Klaxons Sober Up for Sophomore Album

Klaxons were one of the most hyped bands to emerge from the UK in the past ten years. (That’s saying a lot for a decade that produced The Darkness.) They produced some energetic, rave-y, falsetto-filled singles (“Golden Skans,” the cover of Grace‘s “It’s Not Over Yet”), pulled off some ballsy live shows, and threatened world domination.

However, the band went a little dodgy at the 2008 BRIT Awards. It should have been a great evening for Klaxons: they were performing a mash-up of “Golden Skans” and “Umbrella” with that year’s golden girl, Rihanna. Unfortunately, lead singer Jamie Reynolds was so wasted – nay, dude was ‘effin obliterated – that he was rendered completely incapacitated on the red carpet and throughout the entire night. (Yes, rockers booze it up, but keep it together, man.) Looking back at my wrap-up post from that year’s BRITs, I noted, “Jamie Reynolds spent the entire evening behaving as if he’d been recently stricken with cerebral palsy.” It was a sad sad turn of events.

Ahead of their sophomore album, which has been 3 years in the making, it appears the band has learned the error of their ways. Gigwise.com asked Reynolds if the band has changed the way they approach live performances. Reynolds responded, “We’re kind of stronger and we’re sober – I think the sobriety thing’s got a massive thing to do with it. We’ve actually figured out that we can play these songs, and we’ve going on stage sober and playing them to their best, playing into the songs, where as before we were just a train wreck. Now we’re playing as a strong unit.”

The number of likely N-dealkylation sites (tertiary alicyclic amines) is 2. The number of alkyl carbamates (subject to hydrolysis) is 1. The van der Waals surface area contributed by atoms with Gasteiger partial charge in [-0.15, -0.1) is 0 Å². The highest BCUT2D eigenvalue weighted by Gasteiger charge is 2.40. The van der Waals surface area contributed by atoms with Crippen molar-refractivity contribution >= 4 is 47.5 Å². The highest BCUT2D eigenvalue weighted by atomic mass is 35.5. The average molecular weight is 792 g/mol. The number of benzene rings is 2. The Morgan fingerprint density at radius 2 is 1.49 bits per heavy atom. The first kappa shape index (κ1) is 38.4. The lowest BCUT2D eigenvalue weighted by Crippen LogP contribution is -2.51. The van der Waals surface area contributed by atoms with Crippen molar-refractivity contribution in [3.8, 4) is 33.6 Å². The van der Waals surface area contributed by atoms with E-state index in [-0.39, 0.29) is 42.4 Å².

Maybe it’s not quite over yet for the boys. Here’s their new single “Echoes” from their new album Surfing the Void, which is set to be released here August 24th:

Kevin Wicks

Kevin Wicks founded BBCAmerica.com's Anglophenia blog back in 2005 and has been translating British culture for an American audience ever since. While not British himself - he was born and raised in St. Louis, Missouri - he once received inordinate hospitality in London for sharing the name of a dead but beloved EastEnders character. His Anglophilia stems from a high school love of Morrissey, whom he calls his "gateway drug" into British culture.

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